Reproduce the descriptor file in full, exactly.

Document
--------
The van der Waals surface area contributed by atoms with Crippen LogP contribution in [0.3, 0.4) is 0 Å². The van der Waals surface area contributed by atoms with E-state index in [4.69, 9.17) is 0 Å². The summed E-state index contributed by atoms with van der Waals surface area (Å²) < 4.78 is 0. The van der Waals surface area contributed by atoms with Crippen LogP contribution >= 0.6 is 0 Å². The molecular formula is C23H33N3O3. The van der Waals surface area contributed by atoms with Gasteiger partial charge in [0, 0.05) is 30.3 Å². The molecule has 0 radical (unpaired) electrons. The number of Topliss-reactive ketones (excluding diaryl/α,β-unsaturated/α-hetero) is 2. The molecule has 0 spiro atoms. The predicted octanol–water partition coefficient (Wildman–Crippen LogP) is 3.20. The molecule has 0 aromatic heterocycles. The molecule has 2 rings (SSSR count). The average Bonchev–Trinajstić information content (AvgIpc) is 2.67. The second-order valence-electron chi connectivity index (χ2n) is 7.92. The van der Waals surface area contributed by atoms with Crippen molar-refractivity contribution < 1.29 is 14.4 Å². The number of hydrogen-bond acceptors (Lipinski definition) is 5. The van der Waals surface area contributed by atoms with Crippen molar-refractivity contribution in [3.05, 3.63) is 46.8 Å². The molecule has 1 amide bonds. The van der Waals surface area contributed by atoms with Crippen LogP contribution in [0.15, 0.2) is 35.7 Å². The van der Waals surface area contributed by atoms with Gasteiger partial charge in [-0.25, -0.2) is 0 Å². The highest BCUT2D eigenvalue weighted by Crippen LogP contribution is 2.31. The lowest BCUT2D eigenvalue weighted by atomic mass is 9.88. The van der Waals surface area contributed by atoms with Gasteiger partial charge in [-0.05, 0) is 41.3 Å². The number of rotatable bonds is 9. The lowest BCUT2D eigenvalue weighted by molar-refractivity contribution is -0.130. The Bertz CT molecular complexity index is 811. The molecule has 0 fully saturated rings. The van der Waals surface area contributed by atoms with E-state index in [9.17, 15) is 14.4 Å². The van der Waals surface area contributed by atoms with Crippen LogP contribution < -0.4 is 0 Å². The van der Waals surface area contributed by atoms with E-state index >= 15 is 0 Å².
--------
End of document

The van der Waals surface area contributed by atoms with Crippen LogP contribution in [0.3, 0.4) is 0 Å². The van der Waals surface area contributed by atoms with E-state index in [4.69, 9.17) is 0 Å². The summed E-state index contributed by atoms with van der Waals surface area (Å²) < 4.78 is 0. The van der Waals surface area contributed by atoms with Crippen LogP contribution >= 0.6 is 0 Å². The molecular formula is C23H33N3O3. The van der Waals surface area contributed by atoms with Gasteiger partial charge in [0, 0.05) is 30.3 Å². The molecule has 0 radical (unpaired) electrons. The number of Topliss-reactive ketones (excluding diaryl/α,β-unsaturated/α-hetero) is 2. The molecule has 0 spiro atoms. The predicted octanol–water partition coefficient (Wildman–Crippen LogP) is 3.20. The molecule has 0 aromatic heterocycles. The molecule has 2 rings (SSSR count). The average Bonchev–Trinajstić information content (AvgIpc) is 2.67. The second-order valence-electron chi connectivity index (χ2n) is 7.92. The van der Waals surface area contributed by atoms with Crippen molar-refractivity contribution < 1.29 is 14.4 Å². The number of hydrogen-bond acceptors (Lipinski definition) is 5. The van der Waals surface area contributed by atoms with Crippen molar-refractivity contribution in [3.05, 3.63) is 46.8 Å². The molecule has 1 amide bonds. The van der Waals surface area contributed by atoms with Crippen LogP contribution in [0.15, 0.2) is 35.7 Å². The van der Waals surface area contributed by atoms with Gasteiger partial charge in [-0.25, -0.2) is 0 Å². The highest BCUT2D eigenvalue weighted by Crippen LogP contribution is 2.31. The lowest BCUT2D eigenvalue weighted by atomic mass is 9.88. The van der Waals surface area contributed by atoms with Gasteiger partial charge in [-0.05, 0) is 41.3 Å². The number of rotatable bonds is 9. The lowest BCUT2D eigenvalue weighted by molar-refractivity contribution is -0.130. The Bertz CT molecular complexity index is 811. The molecule has 0 fully saturated rings. The van der Waals surface area contributed by atoms with E-state index in [9.17, 15) is 14.4 Å². The van der Waals surface area contributed by atoms with Crippen LogP contribution < -0.4 is 0 Å². The van der Waals surface area contributed by atoms with E-state index >= 15 is 0 Å².